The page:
Historian’s Tale talk puts focus on Civil War era photography

Sunday, January 27, 2013 9:30 am 
By Ben Beagle

BATAVIA – Richmond Memorial Library, 19 Ross St., hosted two talks related to this year’s “A Tale for Three Counties” community reading project.

The Civil War is featured prominently in Peter Troy’s epic novel, “May the Road Rise Up to Meet You,” and provided the theme for the talks.

On Saturday, Mark Osterman, a photographic process historian at George Eastman House, Rochester, discussed early photography of the Civil War era during an illustrated lecture. He talked about studios, equipment, chemical processes and the challenges – and dangers – of capturing images during the Civil War era.

Osterman teaches worldwide on the collodion process, a wet plate process, commonly used to make photographic images during the Civil War.

On Jan. 22, Pembroke Central School teacher Greg Kinal delivered a talk on “Lincoln, Gettysburg and the Civil War.” About 70 people attended the program which highlighted Lincoln’s Civil War years. The talk ended with the president’s assassination, which Kinal, says remains one of the great murder mysteries of American History. Kinal has lead more than 40 student trips to Gettysburg and Washington, D.C.

Additional talks are planned in February:

  • Lynne Belluscio, curator of the Le Roy Historical Society, will talk about the active Underground Railroad movement in Genesee County that helped escaping slaves make their way to freedom in Canada. Her presentation begins at 7 p.m. Feb. 4.
  • Kinal is also scheduled to present a second program focusing on immigration Feb. 26 at Genesee Community College, 1 College Rd. The talk begins at 12:30 p.m. in Room T119B of the Conable Technology Building. The presentation, expected to last 90 minutes, focuses on the reasons for European immigration to the United States between 1906 and 1920, the voyage to America and the settlement of immigrants in their new homeland, with a special focus on the Irish immigration of 1840 to1865 that was prompted by a potato blight that caused extensive famine. He will also share historic photographs of tenement life while concluding with a look at the contributions immigrants have made to America.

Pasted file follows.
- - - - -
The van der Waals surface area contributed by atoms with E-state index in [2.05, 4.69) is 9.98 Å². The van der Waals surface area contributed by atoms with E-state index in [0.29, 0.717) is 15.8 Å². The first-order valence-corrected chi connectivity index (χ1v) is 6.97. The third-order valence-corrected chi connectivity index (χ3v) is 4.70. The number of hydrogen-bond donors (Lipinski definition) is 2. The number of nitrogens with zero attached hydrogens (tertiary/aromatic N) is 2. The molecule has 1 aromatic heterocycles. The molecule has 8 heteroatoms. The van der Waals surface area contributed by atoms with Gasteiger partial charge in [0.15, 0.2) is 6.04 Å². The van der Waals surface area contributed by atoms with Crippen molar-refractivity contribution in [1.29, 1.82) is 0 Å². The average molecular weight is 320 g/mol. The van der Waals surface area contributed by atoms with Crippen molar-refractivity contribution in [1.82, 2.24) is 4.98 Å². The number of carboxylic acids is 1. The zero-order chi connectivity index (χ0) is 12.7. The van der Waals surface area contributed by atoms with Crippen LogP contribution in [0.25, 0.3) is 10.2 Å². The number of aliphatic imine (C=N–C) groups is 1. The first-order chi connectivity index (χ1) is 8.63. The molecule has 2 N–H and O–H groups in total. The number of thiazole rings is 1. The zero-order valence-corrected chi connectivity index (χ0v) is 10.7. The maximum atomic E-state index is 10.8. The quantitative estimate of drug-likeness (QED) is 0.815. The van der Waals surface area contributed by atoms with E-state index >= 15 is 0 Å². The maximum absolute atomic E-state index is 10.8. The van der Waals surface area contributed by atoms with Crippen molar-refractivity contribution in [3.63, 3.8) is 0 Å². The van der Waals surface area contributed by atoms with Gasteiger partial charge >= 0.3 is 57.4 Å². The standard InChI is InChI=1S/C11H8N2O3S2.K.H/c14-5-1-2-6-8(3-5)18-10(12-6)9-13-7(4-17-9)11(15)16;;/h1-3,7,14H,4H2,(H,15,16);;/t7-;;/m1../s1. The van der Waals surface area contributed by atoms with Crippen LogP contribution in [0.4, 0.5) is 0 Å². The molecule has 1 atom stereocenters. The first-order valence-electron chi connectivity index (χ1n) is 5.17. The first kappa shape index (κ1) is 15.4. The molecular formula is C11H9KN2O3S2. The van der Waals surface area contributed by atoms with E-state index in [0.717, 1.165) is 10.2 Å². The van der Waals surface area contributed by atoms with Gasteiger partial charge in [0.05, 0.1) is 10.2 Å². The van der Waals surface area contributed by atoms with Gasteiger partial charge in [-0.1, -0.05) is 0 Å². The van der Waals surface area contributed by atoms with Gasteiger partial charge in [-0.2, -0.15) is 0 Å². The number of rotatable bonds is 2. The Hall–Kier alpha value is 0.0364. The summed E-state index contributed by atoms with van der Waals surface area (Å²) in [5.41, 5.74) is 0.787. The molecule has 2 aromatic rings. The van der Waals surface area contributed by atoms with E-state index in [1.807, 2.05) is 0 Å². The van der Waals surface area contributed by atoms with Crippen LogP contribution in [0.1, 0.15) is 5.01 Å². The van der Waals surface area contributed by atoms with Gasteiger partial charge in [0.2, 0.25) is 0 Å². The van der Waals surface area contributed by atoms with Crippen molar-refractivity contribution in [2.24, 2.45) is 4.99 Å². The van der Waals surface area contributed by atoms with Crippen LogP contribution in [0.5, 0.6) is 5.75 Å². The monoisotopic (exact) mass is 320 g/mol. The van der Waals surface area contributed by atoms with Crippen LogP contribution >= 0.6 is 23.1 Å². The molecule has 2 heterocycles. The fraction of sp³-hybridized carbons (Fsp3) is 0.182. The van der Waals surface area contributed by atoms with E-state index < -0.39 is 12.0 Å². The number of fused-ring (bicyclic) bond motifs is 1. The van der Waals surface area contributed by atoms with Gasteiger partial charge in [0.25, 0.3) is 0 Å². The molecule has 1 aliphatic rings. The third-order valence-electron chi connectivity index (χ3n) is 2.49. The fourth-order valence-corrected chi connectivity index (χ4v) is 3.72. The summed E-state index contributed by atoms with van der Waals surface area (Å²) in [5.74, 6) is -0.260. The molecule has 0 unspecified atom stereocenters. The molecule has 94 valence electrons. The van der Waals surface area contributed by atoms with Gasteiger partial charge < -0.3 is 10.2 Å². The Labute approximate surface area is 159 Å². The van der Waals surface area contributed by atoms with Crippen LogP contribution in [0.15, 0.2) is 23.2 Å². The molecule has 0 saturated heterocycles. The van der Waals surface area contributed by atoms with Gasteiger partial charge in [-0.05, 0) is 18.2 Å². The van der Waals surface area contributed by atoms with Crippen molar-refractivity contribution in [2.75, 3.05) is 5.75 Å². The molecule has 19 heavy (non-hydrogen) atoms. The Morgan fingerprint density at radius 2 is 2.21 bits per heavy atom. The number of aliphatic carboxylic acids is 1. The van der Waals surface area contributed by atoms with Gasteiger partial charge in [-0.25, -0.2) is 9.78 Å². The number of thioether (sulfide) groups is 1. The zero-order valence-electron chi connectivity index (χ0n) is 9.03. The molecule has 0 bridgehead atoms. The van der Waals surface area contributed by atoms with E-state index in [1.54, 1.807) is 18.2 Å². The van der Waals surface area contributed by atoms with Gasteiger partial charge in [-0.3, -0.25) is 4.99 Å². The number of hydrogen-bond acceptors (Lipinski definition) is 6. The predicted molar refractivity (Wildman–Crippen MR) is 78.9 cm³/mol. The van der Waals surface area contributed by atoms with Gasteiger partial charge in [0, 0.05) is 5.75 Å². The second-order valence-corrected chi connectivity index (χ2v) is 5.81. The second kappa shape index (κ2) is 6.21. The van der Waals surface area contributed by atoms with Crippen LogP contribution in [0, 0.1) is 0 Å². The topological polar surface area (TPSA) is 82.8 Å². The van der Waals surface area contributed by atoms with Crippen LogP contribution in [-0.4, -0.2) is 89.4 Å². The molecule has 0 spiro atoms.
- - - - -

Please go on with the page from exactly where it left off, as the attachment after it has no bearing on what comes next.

Admission to all Tale events and programs is free.

Book discussions at participating Tale libraries begin Feb. 11 at Yates Community Library, Lyndonville, and are scheduled through March 6.

Readers are also encouraged to enter the Tale for Three Counties writing contest, which has as its prize a lunch with the author. Rules and an entry form will be published in print editions of The Daily News.

Other Tale events include a Tale Book Fair the week of Feb. 11 at the four independent bookstores in Genesee, Orleans and Wyoming counties. A portion of purchases made at Present Tense, Batavia; Bindings Bookstore, Albion; The Book Shoppe, Medina; and Burlingham Books, Perry; will be donated to the Tale program.

Also, O’Lacy’s, 5 School St., Batavia, is hosting a fundraiser for Tale from noon to 4 p.m. Feb. 24. Tickets are $15 in advance.

Tale author Troy will visit March 7 to 9 for a talk and booksigning in each county.

Copies of “May the Road Rise Up to Meet You” are available for purchase and loan from area libraries. Library book sales support the Tale program.

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Courtesy of Batavia Newspapers Corporation

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